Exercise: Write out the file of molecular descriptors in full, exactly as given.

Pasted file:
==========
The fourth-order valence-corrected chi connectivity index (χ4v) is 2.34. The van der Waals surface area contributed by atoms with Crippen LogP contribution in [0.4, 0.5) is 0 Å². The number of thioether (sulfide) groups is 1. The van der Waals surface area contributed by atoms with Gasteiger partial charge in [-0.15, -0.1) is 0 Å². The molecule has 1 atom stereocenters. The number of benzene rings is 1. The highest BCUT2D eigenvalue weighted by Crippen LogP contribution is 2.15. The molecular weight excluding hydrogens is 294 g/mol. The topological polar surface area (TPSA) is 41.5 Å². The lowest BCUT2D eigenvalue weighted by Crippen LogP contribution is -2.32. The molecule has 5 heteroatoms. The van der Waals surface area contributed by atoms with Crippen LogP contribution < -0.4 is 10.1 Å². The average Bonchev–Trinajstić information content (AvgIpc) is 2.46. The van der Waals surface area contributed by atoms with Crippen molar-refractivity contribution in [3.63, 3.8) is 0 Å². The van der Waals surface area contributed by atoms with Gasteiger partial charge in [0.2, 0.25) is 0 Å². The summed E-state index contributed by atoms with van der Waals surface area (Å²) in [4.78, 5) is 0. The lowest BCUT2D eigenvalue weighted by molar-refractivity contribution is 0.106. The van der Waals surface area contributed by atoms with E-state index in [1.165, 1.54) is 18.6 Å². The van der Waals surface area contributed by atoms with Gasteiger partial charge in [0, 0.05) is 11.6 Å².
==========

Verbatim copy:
The fourth-order valence-corrected chi connectivity index (χ4v) is 2.34. The van der Waals surface area contributed by atoms with Crippen LogP contribution in [0.4, 0.5) is 0 Å². The number of thioether (sulfide) groups is 1. The van der Waals surface area contributed by atoms with Gasteiger partial charge in [-0.15, -0.1) is 0 Å². The molecule has 1 atom stereocenters. The number of benzene rings is 1. The highest BCUT2D eigenvalue weighted by Crippen LogP contribution is 2.15. The molecular weight excluding hydrogens is 294 g/mol. The topological polar surface area (TPSA) is 41.5 Å². The lowest BCUT2D eigenvalue weighted by Crippen LogP contribution is -2.32. The molecule has 5 heteroatoms. The van der Waals surface area contributed by atoms with Crippen LogP contribution < -0.4 is 10.1 Å². The average Bonchev–Trinajstić information content (AvgIpc) is 2.46. The van der Waals surface area contributed by atoms with Crippen molar-refractivity contribution in [3.63, 3.8) is 0 Å². The van der Waals surface area contributed by atoms with Gasteiger partial charge in [0.2, 0.25) is 0 Å². The summed E-state index contributed by atoms with van der Waals surface area (Å²) in [4.78, 5) is 0. The lowest BCUT2D eigenvalue weighted by molar-refractivity contribution is 0.106. The van der Waals surface area contributed by atoms with E-state index in [1.165, 1.54) is 18.6 Å². The van der Waals surface area contributed by atoms with Gasteiger partial charge in [0, 0.05) is 11.6 Å².